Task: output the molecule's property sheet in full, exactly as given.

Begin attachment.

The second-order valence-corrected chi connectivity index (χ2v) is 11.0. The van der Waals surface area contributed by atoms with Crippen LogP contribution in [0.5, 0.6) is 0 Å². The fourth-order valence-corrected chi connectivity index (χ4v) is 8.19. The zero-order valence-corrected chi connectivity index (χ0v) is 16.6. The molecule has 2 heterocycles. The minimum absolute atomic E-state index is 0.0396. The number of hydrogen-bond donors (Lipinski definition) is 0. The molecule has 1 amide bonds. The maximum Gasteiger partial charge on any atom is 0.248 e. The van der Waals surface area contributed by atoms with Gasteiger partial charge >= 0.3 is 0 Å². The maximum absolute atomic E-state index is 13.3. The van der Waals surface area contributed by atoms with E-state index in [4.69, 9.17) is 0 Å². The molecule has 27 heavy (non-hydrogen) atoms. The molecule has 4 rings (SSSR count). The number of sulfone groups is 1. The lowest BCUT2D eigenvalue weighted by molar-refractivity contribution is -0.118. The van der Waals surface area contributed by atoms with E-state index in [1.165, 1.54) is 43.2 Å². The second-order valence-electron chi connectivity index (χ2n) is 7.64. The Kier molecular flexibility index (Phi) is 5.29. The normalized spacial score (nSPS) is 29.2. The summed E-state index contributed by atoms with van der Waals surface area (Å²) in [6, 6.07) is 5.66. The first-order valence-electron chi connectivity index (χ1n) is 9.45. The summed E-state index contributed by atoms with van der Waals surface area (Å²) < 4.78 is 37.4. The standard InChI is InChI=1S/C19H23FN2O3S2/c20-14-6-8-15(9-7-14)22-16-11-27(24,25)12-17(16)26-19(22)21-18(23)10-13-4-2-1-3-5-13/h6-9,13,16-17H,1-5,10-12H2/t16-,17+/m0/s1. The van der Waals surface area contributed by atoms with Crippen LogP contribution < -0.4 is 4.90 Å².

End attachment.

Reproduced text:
The second-order valence-corrected chi connectivity index (χ2v) is 11.0. The van der Waals surface area contributed by atoms with Crippen LogP contribution in [0.5, 0.6) is 0 Å². The fourth-order valence-corrected chi connectivity index (χ4v) is 8.19. The zero-order valence-corrected chi connectivity index (χ0v) is 16.6. The molecule has 2 heterocycles. The minimum absolute atomic E-state index is 0.0396. The number of hydrogen-bond donors (Lipinski definition) is 0. The molecule has 1 amide bonds. The maximum Gasteiger partial charge on any atom is 0.248 e. The van der Waals surface area contributed by atoms with Gasteiger partial charge >= 0.3 is 0 Å². The maximum absolute atomic E-state index is 13.3. The van der Waals surface area contributed by atoms with E-state index in [4.69, 9.17) is 0 Å². The molecule has 27 heavy (non-hydrogen) atoms. The molecule has 4 rings (SSSR count). The number of sulfone groups is 1. The lowest BCUT2D eigenvalue weighted by molar-refractivity contribution is -0.118. The van der Waals surface area contributed by atoms with E-state index in [1.165, 1.54) is 43.2 Å². The second-order valence-electron chi connectivity index (χ2n) is 7.64. The Kier molecular flexibility index (Phi) is 5.29. The normalized spacial score (nSPS) is 29.2. The summed E-state index contributed by atoms with van der Waals surface area (Å²) in [6, 6.07) is 5.66. The first-order valence-electron chi connectivity index (χ1n) is 9.45. The summed E-state index contributed by atoms with van der Waals surface area (Å²) < 4.78 is 37.4. The standard InChI is InChI=1S/C19H23FN2O3S2/c20-14-6-8-15(9-7-14)22-16-11-27(24,25)12-17(16)26-19(22)21-18(23)10-13-4-2-1-3-5-13/h6-9,13,16-17H,1-5,10-12H2/t16-,17+/m0/s1. The van der Waals surface area contributed by atoms with Crippen LogP contribution < -0.4 is 4.90 Å².